One is an elite, out-of-touch caste along the fashionable Pacific Ocean corridor that runs the state and has the money to escape the real-life consequences of its own unworkable agendas.
The other is a huge underclass in central, rural, and foothill California that cannot flee to the coast and suffers the bulk of the fallout from Byzantine state regulations, poor schools, and the failure to assimilate recent immigrants from some of the poorest areas in the world.
The result is Connecticut and Alabama combined in one state. A house in Menlo Park may sell for more than $1,000 a square foot. In Madera, three hours away, the cost is about one-tenth of that.
In response, state government practices escapism, haggling over transgender-restroom and locker-room issues and the aquatic environment of a three-inch baitfish rather than dealing with a sinking state.
What could save California?
Blue-ribbon committees for years have offered bipartisan plans to simplify and reduce the state tax code, prune burdensome regulations, reform schools, encourage assimilation and unity of culture, and offer incentives to build reasonably priced housing.
Instead, hypocrisy abounds in the two Californias.
If Facebook billionaire Mark Zuckerberg wants to continue lecturing Californians about their xenophobia, he at least should stop turning his estates into sanctuaries with walls and security patrols. And if faculty economists at the University of California at Berkeley keep hectoring the state about fixing income inequality, they might first acknowledge that the state pays them more than $300,000 per year — putting them among the top 2 percent of the university’s salaried employees.
Immigrants to a diverse state where there is no ethnic majority should welcome assimilation into a culture and a political matrix that is usually the direct opposite of what they fled from.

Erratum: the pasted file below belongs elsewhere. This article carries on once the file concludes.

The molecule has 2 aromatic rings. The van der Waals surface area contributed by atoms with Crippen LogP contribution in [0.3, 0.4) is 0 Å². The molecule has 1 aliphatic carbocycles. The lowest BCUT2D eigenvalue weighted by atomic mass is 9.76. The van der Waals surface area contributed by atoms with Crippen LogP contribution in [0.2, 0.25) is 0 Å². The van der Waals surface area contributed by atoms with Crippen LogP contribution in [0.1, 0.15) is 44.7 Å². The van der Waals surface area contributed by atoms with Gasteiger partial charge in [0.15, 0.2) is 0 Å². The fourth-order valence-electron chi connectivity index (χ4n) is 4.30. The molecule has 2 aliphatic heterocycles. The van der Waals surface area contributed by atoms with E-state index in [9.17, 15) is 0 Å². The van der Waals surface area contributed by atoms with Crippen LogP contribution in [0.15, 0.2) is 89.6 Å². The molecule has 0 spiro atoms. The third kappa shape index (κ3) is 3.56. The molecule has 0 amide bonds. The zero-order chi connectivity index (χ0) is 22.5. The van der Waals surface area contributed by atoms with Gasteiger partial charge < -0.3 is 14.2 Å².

More unity and integration would help. So why not encourage liberal Google to move some of its operations inland to needy Fresno, or lobby the wealthy Silicon Valley to encourage affordable housing in the near-wide-open spaces along the nearby I-280 corridor north to San Francisco?
Finally, state bureaucrats should remember that even cool Californians cannot drink Facebook, eat Google, drive on Oracle, or live in Apple. The distant people who make and grow things still matter.
Elites need to go back and restudy the state’s can-do confidence of the 1950s and 1960s to rediscover good state government — at least if everyday Californians are ever again to have affordable gas, electricity, and homes; safe roads; and competitive schools.
Victor Davis Hanson, as described on his website, is the Martin and Illie Anderson Senior Fellow in Residence in Classics and Military History at the Hoover Institution, Stanford University, a professor of Classics Emeritus at California State University, Fresno, and a nationally syndicated columnist for Tribune Media Services.
He is also the Wayne & Marcia Buske Distinguished Fellow in History, Hillsdale College, where he teaches each fall semester courses in military history and classical culture.
Hanson was awarded the National Humanities Medal in 2007, the Bradley Prize in 2008, as well as the William F. Buckley Prize (2015), the Claremont Institute’s Statesmanship Award (2006), and the Eric Breindel Award for opinion journalism (2002).
Hanson, who was the fifth successive generation to live in the same house on his family’s farm, was a full-time orchard and vineyard grower from 1980-1984, before joining the nearby CSU Fresno campus in 1984 to initiate a classical languages program. In 1991, he was awarded an American Philological Association Excellence in Teaching Award, which is given yearly to the country’s top undergraduate teachers of Greek and Latin.
The opinions, beliefs and viewpoints expressed by the various participants on CaliforniaAgToday.com do not necessarily reflect the opinions, beliefs, viewpoints or official policies of the California Ag Today, Inc.